Opposition 2016 sees the planet Saturn looping through the southern realm of the constellation Ophiuchus, making a retrograde run this summer at the Scorpius border before looping back and resuming eastward motion. That’s right: Saturn currently occupies the dreaded ‘13th house,’ of Ophiuchus, for all you Snake-Bearers out there. Saturn is currently at bright as it can be, at magnitude +0.04.

Saturn rising on the night of June 2nd. Image credit: Starry Night Education Software.
Saturn rising on the night of June 2nd. Image credit: Starry Night Education Software.

Saturn reaches opposition once every 378 days, as it orbits the Sun at a leisurely pace every 29.5 years. 2016 and the next few oppositions sees Saturn ‘bottoming out,’ sitting around -20 degrees south. Saturn won’t peek northward across the celestial equator again until March 2026. This places the 2016 appearance of Saturn high in the sky south of the equator, transiting about 30 degrees above the southern horizon around midnight for folks observing around 40 degrees north latitude. Saturn also begins looping towards the star-rich region of the galactic equator for a crossing it late next year in December 2017. Saturn sits 9 Astronomical Units (AU) or 1.4 billion kilometers distant on June 3rd, a slightly larger distance than usual, owing to the fact that the planet is headed towards aphelion on April 17th, 2018.

The waxing gibbous Moon passes 3.2 degrees north from Saturn on Sunday, June 19th, just a day before reaching Full.

Watch for a sudden brightening of the planet in early June, known as an ‘opposition surge’ due to what is known as the Seeliger effect. This is a coherent back-scattering of light, focusing it similar to highway retro-reflectors shining your headlights back at you at night. In this case, the Sun is the ‘headlight,’ and the millions of snowball moonlets hiding their shadows from view reaching 100% illumination are the highway retro-reflectors. The effect is subtle, to be sure, but serves to raise the brightness of the planet by about half a magnitude. This should be apparent in an animation sequence shot before, during and after over the span of a about a week. Any takers?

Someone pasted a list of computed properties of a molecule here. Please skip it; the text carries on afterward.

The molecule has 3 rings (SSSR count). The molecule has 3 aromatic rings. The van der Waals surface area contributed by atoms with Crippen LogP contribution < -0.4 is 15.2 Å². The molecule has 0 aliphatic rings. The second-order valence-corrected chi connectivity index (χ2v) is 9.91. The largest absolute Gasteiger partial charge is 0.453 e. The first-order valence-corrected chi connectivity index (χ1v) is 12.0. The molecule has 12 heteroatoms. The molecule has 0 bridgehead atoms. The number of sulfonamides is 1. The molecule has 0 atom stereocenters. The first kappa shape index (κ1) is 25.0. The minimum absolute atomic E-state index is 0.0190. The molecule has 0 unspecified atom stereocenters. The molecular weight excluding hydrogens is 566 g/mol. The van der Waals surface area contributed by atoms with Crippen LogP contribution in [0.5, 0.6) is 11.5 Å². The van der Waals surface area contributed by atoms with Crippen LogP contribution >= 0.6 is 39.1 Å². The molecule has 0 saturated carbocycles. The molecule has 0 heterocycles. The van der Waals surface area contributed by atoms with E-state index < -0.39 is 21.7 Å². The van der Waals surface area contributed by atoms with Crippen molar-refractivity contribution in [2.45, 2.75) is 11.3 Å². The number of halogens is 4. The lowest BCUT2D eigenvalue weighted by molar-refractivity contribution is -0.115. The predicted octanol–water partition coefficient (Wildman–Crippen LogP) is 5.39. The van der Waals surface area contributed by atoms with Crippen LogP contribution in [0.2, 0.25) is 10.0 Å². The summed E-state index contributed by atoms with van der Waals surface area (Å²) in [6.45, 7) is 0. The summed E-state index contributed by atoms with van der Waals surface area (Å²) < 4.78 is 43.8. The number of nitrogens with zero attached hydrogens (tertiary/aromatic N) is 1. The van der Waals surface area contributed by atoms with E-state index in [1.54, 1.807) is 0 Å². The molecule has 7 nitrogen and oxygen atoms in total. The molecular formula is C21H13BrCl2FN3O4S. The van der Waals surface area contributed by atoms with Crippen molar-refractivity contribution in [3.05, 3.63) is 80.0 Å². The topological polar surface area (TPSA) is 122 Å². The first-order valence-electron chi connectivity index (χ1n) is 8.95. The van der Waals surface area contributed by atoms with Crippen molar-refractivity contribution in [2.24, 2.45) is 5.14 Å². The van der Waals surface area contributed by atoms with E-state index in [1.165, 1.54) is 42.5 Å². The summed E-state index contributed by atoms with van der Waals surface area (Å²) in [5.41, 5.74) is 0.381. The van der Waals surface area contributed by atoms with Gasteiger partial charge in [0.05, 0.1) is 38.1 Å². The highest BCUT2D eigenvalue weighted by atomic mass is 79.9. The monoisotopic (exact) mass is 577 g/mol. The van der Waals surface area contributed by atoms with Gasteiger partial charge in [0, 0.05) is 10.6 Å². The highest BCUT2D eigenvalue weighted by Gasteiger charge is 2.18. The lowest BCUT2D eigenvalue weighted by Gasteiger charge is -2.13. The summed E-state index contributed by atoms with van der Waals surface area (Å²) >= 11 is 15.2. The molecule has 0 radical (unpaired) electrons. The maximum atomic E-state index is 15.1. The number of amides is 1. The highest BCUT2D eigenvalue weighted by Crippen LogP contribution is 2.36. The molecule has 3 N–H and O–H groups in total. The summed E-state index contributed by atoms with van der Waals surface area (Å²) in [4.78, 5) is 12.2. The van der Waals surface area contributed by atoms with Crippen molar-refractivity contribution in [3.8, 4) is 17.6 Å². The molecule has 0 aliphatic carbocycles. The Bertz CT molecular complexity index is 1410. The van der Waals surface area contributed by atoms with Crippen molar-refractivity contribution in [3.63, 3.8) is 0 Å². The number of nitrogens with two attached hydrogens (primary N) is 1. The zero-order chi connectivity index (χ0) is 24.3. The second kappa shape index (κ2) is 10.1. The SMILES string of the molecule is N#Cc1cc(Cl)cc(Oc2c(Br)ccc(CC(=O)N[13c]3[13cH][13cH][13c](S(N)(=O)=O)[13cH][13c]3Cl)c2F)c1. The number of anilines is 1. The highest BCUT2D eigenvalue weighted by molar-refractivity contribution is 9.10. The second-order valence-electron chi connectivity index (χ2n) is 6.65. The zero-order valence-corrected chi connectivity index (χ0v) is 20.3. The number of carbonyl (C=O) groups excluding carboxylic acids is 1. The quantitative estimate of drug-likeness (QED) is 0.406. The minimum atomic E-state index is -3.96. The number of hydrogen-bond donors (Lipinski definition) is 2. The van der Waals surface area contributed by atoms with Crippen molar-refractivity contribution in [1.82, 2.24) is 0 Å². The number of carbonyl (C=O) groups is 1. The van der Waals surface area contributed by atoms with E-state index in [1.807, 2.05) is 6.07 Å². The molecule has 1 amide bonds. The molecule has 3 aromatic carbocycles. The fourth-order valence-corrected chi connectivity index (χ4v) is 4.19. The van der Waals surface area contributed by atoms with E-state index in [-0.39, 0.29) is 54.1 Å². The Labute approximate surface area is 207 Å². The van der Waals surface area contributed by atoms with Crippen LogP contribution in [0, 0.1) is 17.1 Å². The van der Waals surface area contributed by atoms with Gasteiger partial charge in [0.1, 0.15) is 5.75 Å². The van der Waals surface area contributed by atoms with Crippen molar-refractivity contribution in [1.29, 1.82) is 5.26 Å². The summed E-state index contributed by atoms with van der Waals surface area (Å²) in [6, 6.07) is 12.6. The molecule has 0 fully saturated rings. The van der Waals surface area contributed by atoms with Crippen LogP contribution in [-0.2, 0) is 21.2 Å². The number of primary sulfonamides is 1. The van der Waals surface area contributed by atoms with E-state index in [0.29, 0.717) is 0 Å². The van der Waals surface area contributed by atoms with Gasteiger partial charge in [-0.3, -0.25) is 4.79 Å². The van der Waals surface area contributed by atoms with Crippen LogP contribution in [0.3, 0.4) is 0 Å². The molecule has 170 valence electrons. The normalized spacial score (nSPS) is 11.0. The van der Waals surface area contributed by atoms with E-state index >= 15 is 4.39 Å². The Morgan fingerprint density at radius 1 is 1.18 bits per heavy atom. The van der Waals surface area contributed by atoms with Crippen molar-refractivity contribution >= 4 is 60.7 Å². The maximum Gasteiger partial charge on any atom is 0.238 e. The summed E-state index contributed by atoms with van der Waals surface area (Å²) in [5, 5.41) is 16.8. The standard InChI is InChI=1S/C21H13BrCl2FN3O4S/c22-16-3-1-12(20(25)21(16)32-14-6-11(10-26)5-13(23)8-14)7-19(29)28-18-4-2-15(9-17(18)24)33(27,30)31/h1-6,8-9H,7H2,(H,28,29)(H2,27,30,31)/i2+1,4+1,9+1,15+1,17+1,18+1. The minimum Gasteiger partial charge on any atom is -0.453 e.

Almost there... the widening tilt of Saturn's rings. image credit and copyright: Andrew Symes (@failedprotostar).
Almost there… the widening tilt of Saturn’s rings. image credit and copyright: Andrew Symes (@failedprotostar).

And speaking of the rings, here’s another reason to check out Saturn this opposition 2016 season. The tilt of rings is about 26 degrees wide as seen from our Earthly perspective… about as wide as they can be. Saturn’s rings were last edge on in 2009, and reach a maximum width of 27 degrees on October 16th, 2017 before slowly heading towards edge on again in 2025.

The path of Saturn through the last half of 2016. Image credit: Starry Night Education software.
The path of Saturn through the last half of 2016. Image credit: Starry Night Education software.

At the eyepiece, Saturn shows a yellowish disk 18” extended to 43” across if you count the rings. Crank up the magnification to over 100x under good seeing, and the black thread of the Cassini division jumps into view. Saturn has 62 moons in all, with +9th magnitude Titan being the brightest. You’re looking at the most distant surface outpost of humanity, the site of the 2005 landing of the European Space Agency’s Huygens lander. Six moons are readily visible in a small telescope, while the fainter moons Hyperion and Phoebe present a challenge to owners of extreme light buckets. Also, as Saturn heads past opposition and towards eastern quadrature 90 degrees from the Sun on September 2nd, 2016, watch for the shadow of the bulk of the planet, cast back across the rings.

A sampling of the Moons of Saturn. Image credit: Stellarium.
A sampling of the Moons of Saturn. Image credit: Stellarium.

We never miss a chance to observe Saturn if it’s above the horizon. Saturn is a sure-fire crowd-pleaser for any sidewalk astronomy session, and no one forgets their first glimpse of the glorious ringed world. You can just imagine how much consternation this bizarre-looking planet must have caused Galileo. You can tell just how primitive his first telescope was, as his sketches show off Saturn as more of a two-handled ‘coffee cup’ in appearance. Christaan Huygens first deduced something of the true nature of Saturn’s rings in 1655, correctly claiming that they are physically separated from the disk.

Don’t miss Saturn at opposition next week!